Unlike a traditional loan, payday loans often need to be rolled over every two weeks. This rollover process is usually automatic, but carries a hefty fee with it. These fees often create a cycle of dependence on these loans--with the average borrower carrying a balance 7 months out of the year.
However, that doesn't have to be your fate. If you're relatively new to using payday loans, a few financial tips can help you avoid these fees. A sound fiscal strategy is essential to paying off the loan in short order and returning to your normal lifestyle.
Understand Your Situation
There are quite a few legitimate reasons why a short-term loan is useful. Often, these loans provide an option for people that are low on cash to avoid large overdraft fees or loss of income related to travel and commuting expenses. However, if you're low on cash, you're probably not in a situation with a large surplus of money each month.
That means you're going to find it difficult to pay the loan back without altering your expenses and habits. For instance, a person who was normally able to save $50 each month would take 10 months to pay back a $500 loan. Considering that this loan might cost as much as $75 in fees each month, the end result is often the accumulation of debt--not financial relief.
Make Big Changes First
In a typical budgeting scenario, you'd look for small ways to trim costs from your expenses. When dealing with short-term loan repayment, this doesn't work. You need to pay these loans off quickly. Otherwise, the fee structure will become a significant problem.
If you have any items that hold a cash value, it might be time to sell them. Pawn shops are a useful tool for generating repayment funds and extending the amount of time you have to repay your debt. However, if these options are unavailable to you, other changes might be required. The most common changes that will free up the most money are:
These types of changes are hard. If you have to make them, keep in mind that the situation is temporary. You will be able to get back on your feet and reclaim these lifestyle compromises in a reasonable amount of time.
Develop a Sustainable Budget
After making large changes, you'll likely find yourself with a remaining balance. Even if you were able to generate the entire loan balance, you're going to need to develop a budget that prevents you from having to take out additional loans. To do this, you'll need to create a budget that allows you to save at least $100 each month.
Fortunately, this isn't impossible--even when living on a modest income. Look for small habits that can save you between 5 and 10 dollars each month. Bringing lunch to work, carpooling, and clipping grocery coupons can often accomplish this surplus. Then, save that $100--even if you don't have a bank account. Eventually, you'll have enough to open one.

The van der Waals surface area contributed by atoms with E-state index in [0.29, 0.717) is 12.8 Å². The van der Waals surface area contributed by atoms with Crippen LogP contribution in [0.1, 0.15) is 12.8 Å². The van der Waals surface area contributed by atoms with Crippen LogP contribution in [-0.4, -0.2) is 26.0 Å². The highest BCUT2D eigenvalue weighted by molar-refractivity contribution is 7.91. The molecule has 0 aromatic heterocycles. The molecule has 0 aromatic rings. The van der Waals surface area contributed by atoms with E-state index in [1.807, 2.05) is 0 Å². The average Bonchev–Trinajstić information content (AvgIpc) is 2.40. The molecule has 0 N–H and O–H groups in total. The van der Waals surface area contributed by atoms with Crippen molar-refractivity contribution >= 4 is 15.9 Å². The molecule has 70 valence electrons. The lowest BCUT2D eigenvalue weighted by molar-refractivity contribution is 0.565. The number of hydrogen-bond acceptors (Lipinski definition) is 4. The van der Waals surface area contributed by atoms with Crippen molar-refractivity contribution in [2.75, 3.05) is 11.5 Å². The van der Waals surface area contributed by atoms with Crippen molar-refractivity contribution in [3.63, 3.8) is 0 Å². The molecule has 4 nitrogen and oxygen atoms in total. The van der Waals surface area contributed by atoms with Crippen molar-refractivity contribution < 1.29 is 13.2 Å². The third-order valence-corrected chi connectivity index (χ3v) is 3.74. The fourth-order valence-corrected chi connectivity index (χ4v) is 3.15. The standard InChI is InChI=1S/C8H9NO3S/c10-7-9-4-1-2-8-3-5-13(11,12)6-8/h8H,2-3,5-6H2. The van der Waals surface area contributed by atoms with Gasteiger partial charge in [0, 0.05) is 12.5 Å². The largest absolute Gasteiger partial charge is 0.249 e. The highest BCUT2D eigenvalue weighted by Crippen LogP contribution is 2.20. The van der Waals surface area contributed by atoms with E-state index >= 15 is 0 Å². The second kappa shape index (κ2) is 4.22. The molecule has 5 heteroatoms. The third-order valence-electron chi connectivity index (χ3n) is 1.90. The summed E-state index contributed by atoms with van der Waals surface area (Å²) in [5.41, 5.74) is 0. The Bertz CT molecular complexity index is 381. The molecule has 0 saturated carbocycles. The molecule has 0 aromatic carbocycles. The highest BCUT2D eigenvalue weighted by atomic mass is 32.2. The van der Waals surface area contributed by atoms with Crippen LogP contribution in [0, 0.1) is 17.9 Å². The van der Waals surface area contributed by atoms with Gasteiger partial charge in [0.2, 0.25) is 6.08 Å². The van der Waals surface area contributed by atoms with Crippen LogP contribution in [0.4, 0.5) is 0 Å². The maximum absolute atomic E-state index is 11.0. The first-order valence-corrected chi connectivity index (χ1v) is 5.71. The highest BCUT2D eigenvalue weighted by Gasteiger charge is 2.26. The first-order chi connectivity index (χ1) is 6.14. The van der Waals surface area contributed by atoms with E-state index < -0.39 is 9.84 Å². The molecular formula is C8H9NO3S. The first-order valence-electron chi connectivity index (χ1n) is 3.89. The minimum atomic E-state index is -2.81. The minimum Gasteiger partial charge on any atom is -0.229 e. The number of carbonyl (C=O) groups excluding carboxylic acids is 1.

Work On Your Credit Rating
The simplest way to avoid taking short-term loans is to have a credit card available. Once you've repaid your loan and created a monthly surplus, credit cards will be accessible to you. Even if they carry a high APR, they will always outperform short-terms loans in terms of their cost to you.
Unfortunately, you can't create a high credit score overnight. Opening a bank account and building a savings will help significantly. You'll also want to make sure that all of your monthly obligations are paid on time. This will be easier when you have a monthly cash surplus. Then, when you do get a credit card, use it for small expenses each month and pay it off on time. You'll avoid interest charges and build your credit score much more quickly.
Short-term loans are a fantastic way to help you avoid the damage done by a financial crisis. When paired with both short and long-term planning, they allow you a hassle-free second chance to achieve financial independence. Continue for additional reading.
One day I realized that I might have a shopping addiction. Every single thing that came across my computer screen or that I saw in stores I felt like I just had to have. It was an overwhelming, ever-present need, and it was really difficult for me. I didn't know what to do about it, so I decided to work with a counselor to overcome my obsession. She referred me to a financial counselor, and it really helped. Within a few months, I was able to see my problem and stop purchasing things that I didn't need. This blog is all about choosing financial freedom.